Ever heard that for one to produce enough breast milk they need to eat a special diet or that breastfeeding is a sure form of contraception? These are just some

  • PublishedAugust 1, 2016

Ever heard that for one to produce enough breast milk they need to eat a special diet or that breastfeeding is a sure form of contraception? These are just some of the common beliefs that have transcended time and misled many mothers, thanks to being shared over and over again. In honour of World Breastfeeding Week this month, we sought to find out the facts about breastfeeding from Evelyne Kongoro, Lamaze International certified lactation coach.

1 Small breasts EQUAL less milk


What’s size got to do with it? According to Evelyne, NOTHING! Milk production, just like any other commodity, works on the basis of demand and supply. The more demand there is for milk by a baby, the more a mother’s body produces it. According to Evelyne, all a mother needs to do to create demand for milk is to put the baby on the breast as much as possible. Where the mother is not close to the baby, then she needs to pump as much as possible and as often as possible.

2 Some women simply just DON’T have milk


Evelyne says that as long as a woman is pregnant and delivers her child full term, she should have milk. “Pregnancy is not just about your baby growing but the body also prepares for the journey after birth. By the time you are delivering, your brain and body are ready and all they need is stimulation, which is provided by the baby. Women should insist on breastfeeding their babies within 30 minutes of birth. From then, the body responds to this stimulus as the laws of demand and supply come into play,” she explains.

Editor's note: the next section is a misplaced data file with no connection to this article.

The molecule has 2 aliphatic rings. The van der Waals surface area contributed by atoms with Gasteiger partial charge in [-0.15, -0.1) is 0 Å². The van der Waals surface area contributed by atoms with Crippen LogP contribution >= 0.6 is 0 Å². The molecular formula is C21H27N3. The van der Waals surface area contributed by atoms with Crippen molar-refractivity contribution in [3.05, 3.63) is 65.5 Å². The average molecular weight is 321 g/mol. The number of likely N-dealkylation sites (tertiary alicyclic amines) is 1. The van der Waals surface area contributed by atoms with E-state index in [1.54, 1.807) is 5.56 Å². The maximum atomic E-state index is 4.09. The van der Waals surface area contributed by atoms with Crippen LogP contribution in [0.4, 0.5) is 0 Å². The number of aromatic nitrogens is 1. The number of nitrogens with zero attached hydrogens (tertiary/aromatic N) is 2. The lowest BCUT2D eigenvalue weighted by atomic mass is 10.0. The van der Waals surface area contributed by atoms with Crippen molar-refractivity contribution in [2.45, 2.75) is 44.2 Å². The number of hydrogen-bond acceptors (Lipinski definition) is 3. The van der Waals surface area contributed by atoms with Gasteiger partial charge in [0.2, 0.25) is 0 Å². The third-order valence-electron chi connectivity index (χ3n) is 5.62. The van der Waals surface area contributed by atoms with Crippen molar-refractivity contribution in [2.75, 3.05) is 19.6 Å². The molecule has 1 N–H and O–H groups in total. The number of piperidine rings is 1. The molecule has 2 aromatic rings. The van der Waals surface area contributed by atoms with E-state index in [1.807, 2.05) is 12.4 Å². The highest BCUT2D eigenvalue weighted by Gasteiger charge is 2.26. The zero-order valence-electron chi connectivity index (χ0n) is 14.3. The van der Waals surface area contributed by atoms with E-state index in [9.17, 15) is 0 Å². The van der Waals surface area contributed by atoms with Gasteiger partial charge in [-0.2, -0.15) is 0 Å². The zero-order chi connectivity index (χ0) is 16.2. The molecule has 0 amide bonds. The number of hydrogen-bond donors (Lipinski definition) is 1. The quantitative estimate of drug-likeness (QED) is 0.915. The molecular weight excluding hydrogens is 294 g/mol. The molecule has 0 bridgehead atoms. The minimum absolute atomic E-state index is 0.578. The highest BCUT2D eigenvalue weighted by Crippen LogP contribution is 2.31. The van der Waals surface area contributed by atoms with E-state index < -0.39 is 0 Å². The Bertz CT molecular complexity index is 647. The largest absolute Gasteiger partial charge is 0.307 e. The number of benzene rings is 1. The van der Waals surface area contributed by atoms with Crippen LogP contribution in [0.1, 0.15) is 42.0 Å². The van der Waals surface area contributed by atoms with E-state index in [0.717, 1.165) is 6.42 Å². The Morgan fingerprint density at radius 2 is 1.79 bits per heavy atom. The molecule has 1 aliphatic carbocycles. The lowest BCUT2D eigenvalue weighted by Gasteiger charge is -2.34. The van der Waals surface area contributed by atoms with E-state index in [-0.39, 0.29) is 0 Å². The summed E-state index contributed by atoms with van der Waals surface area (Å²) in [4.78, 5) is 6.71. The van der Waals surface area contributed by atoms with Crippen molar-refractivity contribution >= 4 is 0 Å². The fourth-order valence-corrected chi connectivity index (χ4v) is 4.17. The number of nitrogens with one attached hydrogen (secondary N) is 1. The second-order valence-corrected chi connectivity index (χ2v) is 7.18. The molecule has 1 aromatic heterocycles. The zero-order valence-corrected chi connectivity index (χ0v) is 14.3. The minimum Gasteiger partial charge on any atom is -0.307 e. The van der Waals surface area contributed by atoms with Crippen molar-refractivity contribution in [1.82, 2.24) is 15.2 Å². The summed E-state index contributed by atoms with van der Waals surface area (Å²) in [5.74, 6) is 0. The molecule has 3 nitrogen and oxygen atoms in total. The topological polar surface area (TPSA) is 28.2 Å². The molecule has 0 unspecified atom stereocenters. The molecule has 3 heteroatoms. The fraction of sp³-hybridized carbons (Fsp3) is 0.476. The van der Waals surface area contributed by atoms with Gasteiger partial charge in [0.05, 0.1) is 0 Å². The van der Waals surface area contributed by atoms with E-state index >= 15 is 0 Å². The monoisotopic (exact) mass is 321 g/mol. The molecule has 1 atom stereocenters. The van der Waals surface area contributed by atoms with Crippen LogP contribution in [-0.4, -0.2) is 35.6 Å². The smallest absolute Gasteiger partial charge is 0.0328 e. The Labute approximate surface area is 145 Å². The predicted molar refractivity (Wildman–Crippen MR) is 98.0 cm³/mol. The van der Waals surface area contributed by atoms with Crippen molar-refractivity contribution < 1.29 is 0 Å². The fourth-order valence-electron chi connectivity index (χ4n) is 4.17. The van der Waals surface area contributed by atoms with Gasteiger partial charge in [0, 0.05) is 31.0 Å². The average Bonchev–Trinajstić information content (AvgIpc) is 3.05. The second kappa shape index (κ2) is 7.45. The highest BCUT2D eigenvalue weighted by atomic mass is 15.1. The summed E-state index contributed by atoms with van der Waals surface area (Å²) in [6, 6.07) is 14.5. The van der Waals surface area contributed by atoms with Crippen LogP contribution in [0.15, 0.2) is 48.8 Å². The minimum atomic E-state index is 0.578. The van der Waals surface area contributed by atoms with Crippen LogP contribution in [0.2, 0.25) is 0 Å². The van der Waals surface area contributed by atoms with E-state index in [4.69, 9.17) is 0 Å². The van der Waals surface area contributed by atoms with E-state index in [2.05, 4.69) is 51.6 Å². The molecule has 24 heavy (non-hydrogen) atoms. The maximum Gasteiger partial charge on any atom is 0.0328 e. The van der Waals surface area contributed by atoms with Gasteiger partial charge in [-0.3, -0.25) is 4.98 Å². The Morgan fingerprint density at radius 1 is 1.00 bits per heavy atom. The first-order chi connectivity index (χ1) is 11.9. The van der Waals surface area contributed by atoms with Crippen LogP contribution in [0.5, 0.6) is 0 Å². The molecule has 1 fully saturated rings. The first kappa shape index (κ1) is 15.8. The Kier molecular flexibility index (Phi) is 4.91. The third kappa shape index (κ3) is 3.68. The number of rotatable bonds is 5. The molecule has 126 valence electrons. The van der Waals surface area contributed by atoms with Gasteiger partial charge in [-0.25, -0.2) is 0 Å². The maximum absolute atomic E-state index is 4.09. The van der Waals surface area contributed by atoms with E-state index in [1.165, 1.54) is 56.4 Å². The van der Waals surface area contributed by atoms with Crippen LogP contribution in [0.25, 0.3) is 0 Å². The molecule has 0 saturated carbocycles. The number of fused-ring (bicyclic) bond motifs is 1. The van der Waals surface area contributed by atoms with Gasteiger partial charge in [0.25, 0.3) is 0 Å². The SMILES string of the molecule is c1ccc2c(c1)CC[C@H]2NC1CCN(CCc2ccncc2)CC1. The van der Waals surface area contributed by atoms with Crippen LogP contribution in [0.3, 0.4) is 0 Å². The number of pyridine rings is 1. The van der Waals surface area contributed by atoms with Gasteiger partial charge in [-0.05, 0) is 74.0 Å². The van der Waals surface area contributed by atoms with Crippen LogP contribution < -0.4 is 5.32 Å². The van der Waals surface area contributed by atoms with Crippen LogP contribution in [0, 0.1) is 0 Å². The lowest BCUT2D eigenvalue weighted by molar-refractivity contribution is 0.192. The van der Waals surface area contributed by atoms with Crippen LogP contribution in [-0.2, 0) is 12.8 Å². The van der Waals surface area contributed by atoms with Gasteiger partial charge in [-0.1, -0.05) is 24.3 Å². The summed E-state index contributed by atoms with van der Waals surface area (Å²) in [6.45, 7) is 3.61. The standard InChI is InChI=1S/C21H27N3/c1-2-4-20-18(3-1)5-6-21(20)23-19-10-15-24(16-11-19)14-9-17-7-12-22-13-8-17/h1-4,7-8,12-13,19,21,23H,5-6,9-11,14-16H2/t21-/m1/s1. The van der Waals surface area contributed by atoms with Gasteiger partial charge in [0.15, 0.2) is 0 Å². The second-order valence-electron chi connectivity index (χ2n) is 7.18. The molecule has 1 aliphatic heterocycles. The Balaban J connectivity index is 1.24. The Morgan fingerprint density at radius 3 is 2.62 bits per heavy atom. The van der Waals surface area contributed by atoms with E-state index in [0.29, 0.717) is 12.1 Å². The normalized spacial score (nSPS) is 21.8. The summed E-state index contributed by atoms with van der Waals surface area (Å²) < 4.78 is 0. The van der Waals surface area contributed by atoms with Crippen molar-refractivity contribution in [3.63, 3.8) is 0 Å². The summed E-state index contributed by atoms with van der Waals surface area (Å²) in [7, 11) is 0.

3 Breastfeeding is PAINFUL


According to Evelyne, it need not be although it may be uncomfortable in the beginning. She adds that most breastfeeding pain stems from cracked nipples brought about by poor latching – the baby’s mouth position on the breast. To attain the correct latching position, lightly tickle the ridge between the baby’s nose and mouth. The baby should open their mouth widely and the mother can insert her nipple.

The baby’s mouth should cover the nipple and most, if not all, of the areola – the black part. The mother’s breast should rest at the middle ridge of the baby’s upper jaw, not the front of its mouth as this is when the friction between the nipple and the baby’s gums leads to cracks. In case the pain is not related to cracked nipples or a full breast, consult a doctor.

4 Breastfeeding can HELP one lose weight much faster


Breastfeeding is work! According to medical experts, breastfeeding can help a mother burn between 500 to 800 calories a day. As Evelyne explains, breastfeeding also encourages the release of the hormone oxytocin which helps contract the cervix back to its original size. Note, however, that weight loss is also subject to how much food the mother is consuming.  It is also not an automatic and reliable weight loss programme for all mothers. If one wants to lose extra pounds, some exercise may be in order but only after a green light from their doctor.

5 Breastfeeding MAKES breasts sag


While breastfeeding can change the size and fat distribution of breasts, with adequate support from a good nursing bra, the breasts will get back to normal once nursing is done.

6 Breastfeeding is a SURE form of contraception


Breastfeeding as a form of contraception has only worked for some women when the baby is younger than six months, and is exclusively and frequently (two to three hours) breastfed. However, some women’s bodies bounce back faster and their menstrual cycle gets back to work at least four to six weeks after pregnancy. It is advisable to get a comprehensive contraceptive plan if this is the case.

7 Mothers need a SPECIAL diet while breastfeeding


Many moms may need to sit down for this. FALSE! As Evelyne explains, according to research, the extra calories one needs to breastfeed are actually the equivalent of a peanut butter sandwich. The only diet a mother needs is the one doctors have been recommending since the beginning of time – a balanced diet, at normal times and in enough quantities for one’s need. This is mind blowing especially considering how much food many mothers subject themselves to in order to ‘boost’ milk supply.  Evelyne further advises breast milk is 90 per cent water and perfectly balanced to meet the baby’s nutritional demands and antibodies for the first six months of life so there is no need to give babies water. For mothers, however, staying hydrated is key.

Published in August 2016

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